Belford's wartime history documented in exhibition
A new exhibition about the Belford men who were involved in World War One has opened in the village's history museum.
It follows the men who were fighting in the trenches in 1917 and charts the main battles, who fought in them and who died.
Visitors will find out where they were from and their civilian occupations.
Lads who had spent their lives in a peaceful rural area with jobs based in agriculture or in the village, and who probably never expected to travel very far, spent years fighting and some dying in unimaginable conditions abroad.
On July 6, 1917 the Hall family were informed that two of their four sons had been killed.
Eight local men were killed in the mud of Passchendaele. They included Ernest Falla, the son of the Belford slater and John Fife from Twizell Mill, who had been awarded the Military Medal for his bravery at the Somme.
During 1917, more men from the Belford area were honoured for their service to their country being awarded the Military Medal, Military Cross and even the Croix de Guerre.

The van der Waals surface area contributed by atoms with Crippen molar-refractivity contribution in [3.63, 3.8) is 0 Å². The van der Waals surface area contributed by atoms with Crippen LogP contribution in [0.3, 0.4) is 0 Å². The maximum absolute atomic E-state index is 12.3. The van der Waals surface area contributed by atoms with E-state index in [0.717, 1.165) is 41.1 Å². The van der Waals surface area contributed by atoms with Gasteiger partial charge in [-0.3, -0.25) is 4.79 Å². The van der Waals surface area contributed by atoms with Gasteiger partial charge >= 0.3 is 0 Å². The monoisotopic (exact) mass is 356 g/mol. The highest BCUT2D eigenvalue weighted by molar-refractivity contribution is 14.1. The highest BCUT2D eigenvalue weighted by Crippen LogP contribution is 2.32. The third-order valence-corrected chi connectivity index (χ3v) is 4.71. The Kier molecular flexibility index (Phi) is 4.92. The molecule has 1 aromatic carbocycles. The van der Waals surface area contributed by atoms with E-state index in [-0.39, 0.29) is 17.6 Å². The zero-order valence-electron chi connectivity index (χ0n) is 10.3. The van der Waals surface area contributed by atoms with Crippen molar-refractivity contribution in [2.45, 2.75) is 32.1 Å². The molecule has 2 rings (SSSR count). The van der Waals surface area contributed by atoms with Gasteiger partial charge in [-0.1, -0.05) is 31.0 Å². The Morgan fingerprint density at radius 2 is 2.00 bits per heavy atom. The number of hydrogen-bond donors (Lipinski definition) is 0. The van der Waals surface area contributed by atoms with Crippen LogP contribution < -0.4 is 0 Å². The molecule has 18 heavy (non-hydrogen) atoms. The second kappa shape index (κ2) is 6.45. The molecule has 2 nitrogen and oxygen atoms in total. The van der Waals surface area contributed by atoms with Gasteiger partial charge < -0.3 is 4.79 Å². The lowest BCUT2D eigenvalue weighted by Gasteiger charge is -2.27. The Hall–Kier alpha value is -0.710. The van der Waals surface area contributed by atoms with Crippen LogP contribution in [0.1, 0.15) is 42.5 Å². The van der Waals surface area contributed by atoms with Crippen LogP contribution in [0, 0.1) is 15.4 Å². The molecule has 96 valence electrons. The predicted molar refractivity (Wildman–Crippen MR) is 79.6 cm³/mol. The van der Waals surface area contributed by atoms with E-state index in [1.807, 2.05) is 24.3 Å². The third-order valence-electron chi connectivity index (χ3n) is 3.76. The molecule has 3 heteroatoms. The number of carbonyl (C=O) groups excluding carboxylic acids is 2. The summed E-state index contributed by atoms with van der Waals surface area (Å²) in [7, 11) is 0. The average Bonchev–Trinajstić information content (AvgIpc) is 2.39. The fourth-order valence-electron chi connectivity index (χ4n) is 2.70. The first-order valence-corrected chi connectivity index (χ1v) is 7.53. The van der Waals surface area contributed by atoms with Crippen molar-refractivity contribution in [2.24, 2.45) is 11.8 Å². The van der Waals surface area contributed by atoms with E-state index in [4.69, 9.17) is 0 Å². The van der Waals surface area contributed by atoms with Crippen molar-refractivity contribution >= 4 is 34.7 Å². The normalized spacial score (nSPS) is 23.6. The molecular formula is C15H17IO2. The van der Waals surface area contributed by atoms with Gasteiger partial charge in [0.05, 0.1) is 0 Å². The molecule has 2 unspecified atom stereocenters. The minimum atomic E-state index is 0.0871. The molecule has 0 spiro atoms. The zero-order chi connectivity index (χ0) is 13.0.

These included another Hall son, William, who received his Military Cross for displaying ‘great courage in hand-to-hand fighting in an attack, personally killing many of the enemy, and led his platoon to their objectivity’, and Guy Leather from Middleton Hall who received the Croix de Guerre and star for single-handedly shooting down a German Hydroplane.
Belford Women also served. Records are scarce, but they made a vital contribution to the war effort through nursing, administration and volunteering. As more and more men left to fight the women at home took on their roles.
* Belford Hidden History Group is putting on a monthly series of World War One related events, starting on Saturday at 3pm with the film The Battle of the Somme. Made in 1916, the imagery conveys the reality of the Great War like nothing else can and shows what the Belford Men went through while away fighting.